For the 1-ton trucks, we fielded two competitors: the Ram 3500 and Silverado 3500. Again, we missed having Ford, particularly because its 2017 Super Duty trucks are all-new.
However, we performed a full field of tests on the Ram 3500 and Silverado 3500. After a full day of driving both trucks back-to-back, the judges awarded the win to the Chevy Silverado 3500. Both trucks worked well; the key difference judges noted was ride quality when towing, and they preferred the Chevy.
Rank Score Entrant
1 75.1% Chevy Silverado 3500
2 71.8% Ram 3500
Fuel economy data
For the fourth year in a row, we had MyCarma of Kitchener, Ont., collect and translate fuel economy data during the Challenge. Using data loggers plugged into the OBD readers of each truck, the results are as real-world as they get. The report gives the fuel consumption results for each condition during testing—empty runs, loaded results, even consumption while towing. The averages include each judge’s driving style, acceleration, braking and idling (we don’t shut the engines down during seat changes).
The full results (empty, loaded, trailering) will be available for download at EBMag.com after publication of this edition (BELOW). At a glance, though:
• Chevrolet Colorado beat the Honda Ridgeline in the mid-size group.
• In the half-ton category, the Ram 1500 led the pack, followed by Chevrolet Silverado, Toyota Tundra and the Nissan Titan.
• The Chevrolet Silverado 2500 edged out Nissan Titan XD and Ram 2500 in the 3/4-ton category.
• In the 1-ton group, the Chevrolet 3500 led the Ram 3500 in fuel efficiency.
Who’s the champ?
Competition is good, as it brings sharp, constant innovation. Consider Nissan, which is virtually a new player in the market, while the others have brought significant improvements to powertrains. These changes give buyers an ever-widening range of choices. As for electronic conveniences and luxury appointments, the variety and range of content for 2017 continues to expand unabated.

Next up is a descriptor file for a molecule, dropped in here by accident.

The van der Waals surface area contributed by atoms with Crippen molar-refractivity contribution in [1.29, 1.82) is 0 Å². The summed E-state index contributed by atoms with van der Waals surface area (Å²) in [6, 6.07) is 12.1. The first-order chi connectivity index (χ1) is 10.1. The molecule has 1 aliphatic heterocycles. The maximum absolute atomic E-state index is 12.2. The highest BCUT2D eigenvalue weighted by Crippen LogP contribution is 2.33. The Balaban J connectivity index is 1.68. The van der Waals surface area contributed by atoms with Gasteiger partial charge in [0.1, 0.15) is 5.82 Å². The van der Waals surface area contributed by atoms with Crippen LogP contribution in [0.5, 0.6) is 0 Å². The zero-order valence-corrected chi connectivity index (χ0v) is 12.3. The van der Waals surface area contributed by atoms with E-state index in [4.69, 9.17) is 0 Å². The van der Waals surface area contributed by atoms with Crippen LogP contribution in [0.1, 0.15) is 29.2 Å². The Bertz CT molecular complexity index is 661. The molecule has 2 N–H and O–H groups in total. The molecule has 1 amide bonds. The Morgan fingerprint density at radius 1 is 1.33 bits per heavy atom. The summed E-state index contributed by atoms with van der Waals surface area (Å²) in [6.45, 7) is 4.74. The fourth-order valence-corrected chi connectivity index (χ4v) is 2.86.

All the trucks in this year’s Challenge performed well and, as a group, you’ll notice just how close the scores are. This makes crowning a winner very difficult for the judges, as not one of these trucks is “bad”. The scores also reflect how fierce the competition is among the truck builders.
Frankly, there are few segments where the profits per unit are higher, which compels truck builders to bring their A-game.
That said, an overall winner must be crowned, so the overall winner of the 10th annual Canadian Truck King Challenge—with the highest collective score of 79.4%—is the:
2017 Hemi-powered Ram 1500
Howard J. Elmer is an award-wining automotive journalist, and member of the Truck Writers of N.A. and AJAC. He is an on-air reporter for Motoring Television and chief contributor to Autofocus.ca.
* This article also appears in the June 2017 edition of Electrical Business Magazine. Check out our ARCHIVE page for back issues.